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WordPress User Roles Explained: Understanding Access Levels and Permissions

WordPress is one of the most popular content management systems (CMS) on the internet. It’s user-friendly and customizable, making it a great choice for beginners and experienced users alike. In WordPress, there are several user roles that determine the level of access and control a user has over a website. In this post, we’ll explain the primary user roles on WordPress and what each role can do.

  1. Administrator

The administrator is the highest level of access in WordPress. This user role has complete control over the website and can perform tasks such as creating and deleting users, installing plugins and themes, and editing site settings. An administrator can also create and publish new posts, pages, and other content on the site.

  1. Editor

An editor can manage and publish content on the website. This user role can create and edit pages and posts, and they can also manage comments and moderate user-generated content. However, editors do not have access to the site’s settings or other administrative functions.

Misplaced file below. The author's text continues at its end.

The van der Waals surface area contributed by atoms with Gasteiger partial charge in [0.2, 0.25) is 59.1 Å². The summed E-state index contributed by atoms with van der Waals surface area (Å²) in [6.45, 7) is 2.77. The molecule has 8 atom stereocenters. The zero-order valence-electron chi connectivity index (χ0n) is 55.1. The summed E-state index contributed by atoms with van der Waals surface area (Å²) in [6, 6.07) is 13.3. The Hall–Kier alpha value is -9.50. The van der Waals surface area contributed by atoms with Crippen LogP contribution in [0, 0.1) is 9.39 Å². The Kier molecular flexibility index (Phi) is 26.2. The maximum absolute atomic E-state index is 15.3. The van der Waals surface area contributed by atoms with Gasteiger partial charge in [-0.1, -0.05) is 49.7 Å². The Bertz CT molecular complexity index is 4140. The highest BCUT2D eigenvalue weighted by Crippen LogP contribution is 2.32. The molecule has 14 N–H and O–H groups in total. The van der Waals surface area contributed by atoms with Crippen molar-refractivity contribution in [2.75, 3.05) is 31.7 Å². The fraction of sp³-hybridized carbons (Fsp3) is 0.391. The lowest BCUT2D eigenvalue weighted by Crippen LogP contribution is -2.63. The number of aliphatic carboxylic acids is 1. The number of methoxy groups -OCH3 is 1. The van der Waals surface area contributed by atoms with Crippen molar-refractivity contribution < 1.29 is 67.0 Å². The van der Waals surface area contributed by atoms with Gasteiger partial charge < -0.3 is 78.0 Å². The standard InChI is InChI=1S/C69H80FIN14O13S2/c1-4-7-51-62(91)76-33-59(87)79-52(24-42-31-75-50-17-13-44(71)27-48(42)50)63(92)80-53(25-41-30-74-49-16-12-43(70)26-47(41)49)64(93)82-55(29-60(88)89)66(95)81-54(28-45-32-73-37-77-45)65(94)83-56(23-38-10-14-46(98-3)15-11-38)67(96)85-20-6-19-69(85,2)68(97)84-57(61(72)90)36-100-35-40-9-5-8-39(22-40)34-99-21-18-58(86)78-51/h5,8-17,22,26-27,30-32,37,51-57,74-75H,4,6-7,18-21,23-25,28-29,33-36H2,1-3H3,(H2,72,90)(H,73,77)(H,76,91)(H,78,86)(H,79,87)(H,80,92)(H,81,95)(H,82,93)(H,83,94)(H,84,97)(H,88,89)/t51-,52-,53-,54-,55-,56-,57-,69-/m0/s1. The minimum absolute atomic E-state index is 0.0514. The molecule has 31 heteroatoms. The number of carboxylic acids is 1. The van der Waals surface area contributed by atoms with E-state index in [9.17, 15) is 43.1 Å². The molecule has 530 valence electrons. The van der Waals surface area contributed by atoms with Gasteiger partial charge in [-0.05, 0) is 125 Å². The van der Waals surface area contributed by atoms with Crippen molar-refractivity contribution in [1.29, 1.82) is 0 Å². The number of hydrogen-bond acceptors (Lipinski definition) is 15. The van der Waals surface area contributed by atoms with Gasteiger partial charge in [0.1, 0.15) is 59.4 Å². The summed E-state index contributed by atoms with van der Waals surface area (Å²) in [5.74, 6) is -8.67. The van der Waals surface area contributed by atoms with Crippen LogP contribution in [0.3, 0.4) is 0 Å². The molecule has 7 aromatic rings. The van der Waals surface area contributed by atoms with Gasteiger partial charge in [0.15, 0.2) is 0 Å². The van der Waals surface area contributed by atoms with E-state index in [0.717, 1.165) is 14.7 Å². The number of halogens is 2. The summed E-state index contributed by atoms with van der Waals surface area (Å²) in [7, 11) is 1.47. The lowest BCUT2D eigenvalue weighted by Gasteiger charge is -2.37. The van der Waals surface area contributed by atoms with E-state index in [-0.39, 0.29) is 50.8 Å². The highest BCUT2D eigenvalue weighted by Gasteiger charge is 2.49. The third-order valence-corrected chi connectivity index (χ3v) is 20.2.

1. Author

An author can create and publish their own posts, but they do not have access to other users’ content or administrative functions. They can also manage their own profile and edit their own posts.

  1. Contributor

Contributors can create and edit their own posts, but they cannot publish them. Instead, their content must be reviewed and approved by an editor or administrator. Contributors cannot access other users’ content or perform administrative tasks.

  1. Subscriber

Subscribers have the lowest level of access in WordPress. They can only view content on the website and cannot create or edit any content. This user role is useful for allowing visitors to subscribe to a newsletter or access member-only content on the website.


Understanding the different user roles in WordPress is important for managing and securing your website. By assigning the appropriate user roles to your team members, you can ensure that they have the necessary level of access and control over the site. It’s important to note that WordPress allows you to create custom user roles if the default roles do not meet your needs.

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